Long before late night cheeseburgers and triumphant platters of fast food, the White House was serving up gooseberry trifles and stuffed pigeon pies.
“This dish may be garnished as fancy dictates,” advises a recipe for the trifle, one of many charming entries filling Hugo Ziemann’s official White House Cook Book, first published in 1887. The book contains not only recipes from Martha Washington, Mary Todd Lincoln, and other first ladies, but also tips on cleanliness and etiquette in the White House — for as far as fancy may go.
On Saturday, an ornate edition of the cookbook and other gems were on display at UC Berkeley’s Bioscience, Natural Resources & Public Health Library, where guests gathered for a special viewing and tour of the space. The event — an annual cornucopia of rare materials, set in a different library each year — honors members of the Library Legacy Circle of The Benjamin Ide Wheeler Society, a group of supporters who have remembered the UC Berkeley Library in their bequest plans.
Other treasures unearthed at the event included three early editions of On the Origin of Species, by Charles Darwin, and an original letter by the noted naturalist; one of the world’s only hand-colored copies of Sir Joseph Dalton Hooker’s Cryptogamic Botany of the Antarctic Voyage; and rare full-color prints from Banks’ Florilegium, a collection of copperplate engravings of hundreds of plant species discovered in the late 1700s.
(The library holds the world’s most complete collection of British and American editions of Darwin's work published during his lifetime. Hooker, a British botanist and explorer in the 19th century, was the founder of geographical botany and one of Darwin’s closest friends.)
“These are just some examples of the wonderful collections we have, but there’s tons more,” Shannon Kealey, head of the Library’s Life & Health Sciences Division, told guests at the event. “We’re a public library — if you want to make an appointment to see any of these, just let us know.”
To begin the event, University Librarian Jeffrey MacKie-Mason spoke about some of the Library’s biggest efforts, including transforming the scholarly publishing industry to make University of California research freely available to all; digitizing its treasures for the world to use; and building the Center for Connected Learning at Moffitt Library, an innovative space for students to learn, create, and collaborate.
“Because of your help, we’re able to do all these things,” MacKie-Mason said, adding that philanthropy covers a larger portion of the Library’s operating budget than the state. “It’s a really exciting time in the Library — we’re gung-ho and full of energy.”
For Al Danielson ’72, the developments are a remarkable step forward for the Library. When he was a student, he said, there was limited access to the Library’s collections, and studying was a wholly lonely experience.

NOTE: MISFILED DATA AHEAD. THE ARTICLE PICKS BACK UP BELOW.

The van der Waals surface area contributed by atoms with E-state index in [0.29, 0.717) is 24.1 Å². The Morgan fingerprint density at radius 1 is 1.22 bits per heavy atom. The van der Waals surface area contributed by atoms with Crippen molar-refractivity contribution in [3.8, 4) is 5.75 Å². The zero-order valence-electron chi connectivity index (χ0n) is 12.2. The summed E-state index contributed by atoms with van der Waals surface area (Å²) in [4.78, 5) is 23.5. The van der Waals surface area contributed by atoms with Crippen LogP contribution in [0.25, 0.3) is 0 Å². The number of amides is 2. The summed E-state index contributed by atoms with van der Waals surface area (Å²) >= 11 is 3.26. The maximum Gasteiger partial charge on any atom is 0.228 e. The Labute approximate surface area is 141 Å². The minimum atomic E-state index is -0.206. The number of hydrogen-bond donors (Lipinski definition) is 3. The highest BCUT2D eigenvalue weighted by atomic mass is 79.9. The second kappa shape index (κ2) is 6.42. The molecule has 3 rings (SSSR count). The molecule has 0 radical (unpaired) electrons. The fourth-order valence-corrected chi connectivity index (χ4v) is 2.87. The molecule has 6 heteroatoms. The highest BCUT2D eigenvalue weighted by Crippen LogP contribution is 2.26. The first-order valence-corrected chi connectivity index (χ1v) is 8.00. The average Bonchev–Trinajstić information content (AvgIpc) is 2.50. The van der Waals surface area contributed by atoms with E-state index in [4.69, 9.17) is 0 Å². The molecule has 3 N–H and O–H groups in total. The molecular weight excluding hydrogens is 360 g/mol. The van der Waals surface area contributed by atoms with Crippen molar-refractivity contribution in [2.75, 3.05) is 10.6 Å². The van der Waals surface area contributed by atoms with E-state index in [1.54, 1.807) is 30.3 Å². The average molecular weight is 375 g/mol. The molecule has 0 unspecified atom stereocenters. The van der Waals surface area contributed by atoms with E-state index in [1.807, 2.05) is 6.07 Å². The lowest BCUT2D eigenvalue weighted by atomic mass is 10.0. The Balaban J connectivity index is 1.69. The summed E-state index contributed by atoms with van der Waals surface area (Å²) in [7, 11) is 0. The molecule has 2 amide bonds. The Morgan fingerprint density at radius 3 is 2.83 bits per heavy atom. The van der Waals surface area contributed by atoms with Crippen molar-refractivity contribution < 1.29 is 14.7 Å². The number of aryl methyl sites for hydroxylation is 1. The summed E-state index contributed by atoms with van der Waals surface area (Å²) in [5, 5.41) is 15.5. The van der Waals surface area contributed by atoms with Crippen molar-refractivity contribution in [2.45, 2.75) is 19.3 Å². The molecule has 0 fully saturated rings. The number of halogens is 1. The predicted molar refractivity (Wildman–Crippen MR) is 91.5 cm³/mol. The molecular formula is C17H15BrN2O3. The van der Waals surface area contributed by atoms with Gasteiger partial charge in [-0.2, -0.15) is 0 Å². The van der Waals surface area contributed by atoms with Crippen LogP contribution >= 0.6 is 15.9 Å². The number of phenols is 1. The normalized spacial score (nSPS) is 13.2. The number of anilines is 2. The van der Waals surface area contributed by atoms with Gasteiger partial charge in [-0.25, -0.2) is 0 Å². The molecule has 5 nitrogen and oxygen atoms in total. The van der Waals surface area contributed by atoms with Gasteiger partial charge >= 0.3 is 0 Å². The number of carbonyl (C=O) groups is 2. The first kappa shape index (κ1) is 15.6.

“I spent many hours studying at the Doe Library,” Danielson said. “Unfortunately, I always studied by myself and never had very good interaction with other students.
“I feel that the redesign of Moffitt Library will bring students together in a way that they can better learn from each other,” he continued. “Libraries are not only a collection of books, but many resources — even people, who have valuable insights and information.”
At the Bioscience, Natural Resources & Public Health Library, past donations have helped support events for the campus and larger community, Kealey said, as well as space improvements that benefit its 20 student employees and the faculty, staff, students, and members of the public who use the library daily.
“We’re the second most visited branch library on campus, so our reputation for being a quiet and cozy research and study space is an important part of our identity to maintain,” she said.
After remarks by MacKie-Mason and Kealey, chief operations manager Brice Sullivan took guests on a tour of the library — introducing the authentic 87-million-year-old Triceratops fossil at its entrance and the vast scientific collections lining its shelves. The collections cover everything from botany to toxicology, from zoology to environmental health.
Among its materials on nutritional science are a medley of historical cookbooks — including not only the White House book, but also an Italian cookbook from 1643, the oldest item in the library, and an early edition of The Boston Cooking-School Cook Book by Fannie Farmer, the mother of modern measurement. (Before Farmer invented measurements such as the teaspoon, tablespoon, and cup, recipes called for increments like walnut-sized scoops and apple-sized balls.)
At the event, guest Susie Wyshak ’86 shared how she has used the library’s cookbooks for her own work, including an educational book called Chocolate Chip Cookie School, which deconstructs the chocolate chip cookie. Wyshak analyzed historical recipes from Farmer and the Toll House Inn for the project.
“I want kids to think about — when they look at a cookie — everything that had to happen before the first chocolate chip cookie ever came to be,” said Wyshak. “The (library) books are invaluable for understanding how a food like this cookie became an American phenomenon.”
As other guests mingled and browsed the library’s collections, sisters Cathy and Nancy Briggs made a beeline for the archives of the Journal of Nutrition Education, started by their father in the late ’60s. George M. Briggs, a professor of nutrition at Berkeley for many years, was the founding chair of the university’s Department of Nutritional Sciences, started in 1960.
The visit marked Nancy Briggs’ first time seeing her father’s work living on in the library.
“It’s very exciting — it brings back the memories of being in Berkeley and how proud we were of our family and my father,” said Nancy Briggs ’67.
“It’s a legacy,” added Cathy Briggs ’64, M.P.H ’71. “It feels like we are part of the university forever, because he’s still here.”